Left to right: Akenya, Chimeka, Klevah and T.R.U.T.H. of Mother Nature, Psalm One, and Sisi Dior Credit: Photos by Samantha Fuehring, Optic Branch, Nicci Briann, Serene Supreme, and 10 Photos

On September 7, when Cardi B hurled her red stiletto at Nicki Minaj during a New York Fashion Week party hosted by Harper’s Bazaar, years of rumors suggesting a rivalry between the two artists were confirmed. Ever since Cardi broke out with “Bodak Yellow,” which became 2017’s song of the summer, she seemed immediately confined to the role of challenger to Nicki’s throne. The resulting “Cardi or Nicki?” debate implied that only one could reign—not both. Everyone apparently wants to squeeze the two women onto a single pedestal to fight it out. And the fact that they’re women definitely matters—this competition is gendered, and if you want proof, ask yourself why nobody’s arguing that there’s only enough room in rap for one man to be a star.

As in many other forms of art, women in music are primarily compared to other women and men primarily to other men. (Trans and nonbinary artists are only just starting to enter the mainstream discussion.) Look at awards ceremonies like the Oscars and the VMAs: Best Actor and Best Actress, Best Female Video and Best Male Video. Chicago-born rapper and R&B singer Akenya says this is one of her biggest complaints about her professional life:

“It doesn’t make any sense. If I’m a writer, if I’m an athlete, if I’m a singer—whatever. Whatever it is I do, what does my gender have to do with my ability to do it?” she explains. “When I see categories like ‘Best Male R&B’ versus ‘Best Female R&B’—OK, I guess the male and the female voice are different. There’s that. But it’s like, good singing is good singing. Why am I not your competition because I’m a woman? And it’s even more ridiculous with rapping, because it’s just talking—it’s just words! Gender should have absolutely nothing to do with that.”
Categorizing artists not just by genre but by gender unsurprisingly makes some of them feel limited. “The female this, the female that, is dehumanizing in and of itself,” Akenya says. The gender binary certainly isn’t a helpful tool to assess a musician’s artistry, but because that binary so thoroughly saturates the music industry, you can’t talk about the industry’s problems without invoking it.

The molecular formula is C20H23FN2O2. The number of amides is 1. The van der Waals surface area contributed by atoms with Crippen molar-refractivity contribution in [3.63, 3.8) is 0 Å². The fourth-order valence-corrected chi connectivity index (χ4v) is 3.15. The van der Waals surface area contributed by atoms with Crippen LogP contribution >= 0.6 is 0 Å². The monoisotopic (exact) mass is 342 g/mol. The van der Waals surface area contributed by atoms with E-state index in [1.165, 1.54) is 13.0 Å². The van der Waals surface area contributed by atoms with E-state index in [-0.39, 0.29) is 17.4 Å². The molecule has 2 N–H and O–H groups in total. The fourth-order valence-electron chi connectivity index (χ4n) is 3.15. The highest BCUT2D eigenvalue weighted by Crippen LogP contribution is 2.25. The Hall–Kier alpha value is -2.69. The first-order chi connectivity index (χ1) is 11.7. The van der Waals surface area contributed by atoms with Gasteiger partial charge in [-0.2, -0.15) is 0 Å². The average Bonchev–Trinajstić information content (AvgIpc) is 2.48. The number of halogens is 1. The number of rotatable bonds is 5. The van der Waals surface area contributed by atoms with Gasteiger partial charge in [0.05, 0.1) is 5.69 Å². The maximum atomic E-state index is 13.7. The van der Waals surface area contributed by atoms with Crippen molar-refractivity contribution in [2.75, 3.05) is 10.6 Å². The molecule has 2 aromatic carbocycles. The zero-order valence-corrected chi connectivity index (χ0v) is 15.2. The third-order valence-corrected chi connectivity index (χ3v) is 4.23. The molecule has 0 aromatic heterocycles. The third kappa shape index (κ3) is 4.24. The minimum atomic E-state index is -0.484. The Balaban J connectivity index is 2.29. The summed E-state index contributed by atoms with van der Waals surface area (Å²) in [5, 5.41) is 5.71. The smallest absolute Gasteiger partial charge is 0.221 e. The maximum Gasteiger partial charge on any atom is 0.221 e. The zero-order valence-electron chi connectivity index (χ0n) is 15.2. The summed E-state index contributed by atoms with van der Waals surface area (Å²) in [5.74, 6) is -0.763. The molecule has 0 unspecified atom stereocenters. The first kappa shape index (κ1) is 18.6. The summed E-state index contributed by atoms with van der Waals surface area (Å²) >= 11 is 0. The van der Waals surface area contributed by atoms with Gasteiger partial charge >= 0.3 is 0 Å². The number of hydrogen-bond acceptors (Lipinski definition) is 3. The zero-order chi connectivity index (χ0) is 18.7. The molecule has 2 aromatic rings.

Hip-hop has always been male dominated. Though the number of women has increased over the years, they remain a small minority. This creates the perception that female artists must engage in “survival of the fittest” competition in order to secure one of a disproportionately limited number of spots. Chicago rapper Sisi Dior sums it up: “There can only be one queen, but there can be a whole lot of kings.”
When Psalm One signed her first record deal in 2005, she was one of the only prominent women in Chicago hip-hop. In 2007, fellow Chicago rapper Kid Sister began to gain national attention with her single “Pro Nails” (thanks in part to a feature by Kanye West). Almost at once, Psalm started to see people trying to concoct some sort of tension between her and Kid Sister: “That was when the first kind of ‘What do you think of Kid Sister?’—you know, ‘How do you feel about her?’—people kind of like being in my ear about that,” she says. “But I just remember that was the first time that it was made clear to me that as far as females go, a lot of people like one—there’s not room for another, which is just ridiculous.”

Of course, comparisons (and even imaginary rivalries) are visited upon male and female artists in every genre. But as Psalm One explains, this hurts women more due to their underrepresentation: “This is an age-old thing—what you’re bringing up isn’t new,” she says. “There’s been a Biggie and a Pac argument forever—who’s better. There’s been a Jay-Z versus Nas argument forever—who’s better. There’s even a Chance, Vic Mensa—who’s better. I think it becomes a little different with females, because there’s so few of us in comparison to males that it seems like it’s hard for us to exist anyway—and then as soon as one gets too big, there’s always another chick around the corner trying to bite your head off, as opposed to exploring and accepting the narrative of females who do work together.”

T.R.U.T.H. of local duo Mother Nature agrees that competition in hip-hop expresses itself in different ways according to gender: “We still work with a lot of male artists too, so we definitely see both sides, and I think there’s more competition and competitive nature with the guys than the women. [But in male-to-male competition] it’ll be about the actual music. With women, it’s like, where’s the music?” Her duo partner, Klevah, says she wouldn’t even be bothered by the feud between Cardi and Nicki if it seemed to have anything to do with the actual content of their songs.

Chicago rapper Chimeka thinks part of the problem is that women in hip-hop are more likely to be judged on their image: “With male rappers, the audience is looking for a delivery, they’re looking for the content, they’re looking for a punch line and all these other kinds of stuff,” she says. “With a girl rapper, the audience is looking for the style—it’s more so built around the physical versus the idea.”
Akenya agrees with Mother Nature that there’s often more competition between male artists, just of a different kind. “I think men tend to be more competitive with each other in general. There’s way more male beefs than there are female beefs historically. I just think the drama between women is amplified because we live in a patriarchal society. I think that men also tend to be more sensitive and have more fragile egos when it comes to that, actually.”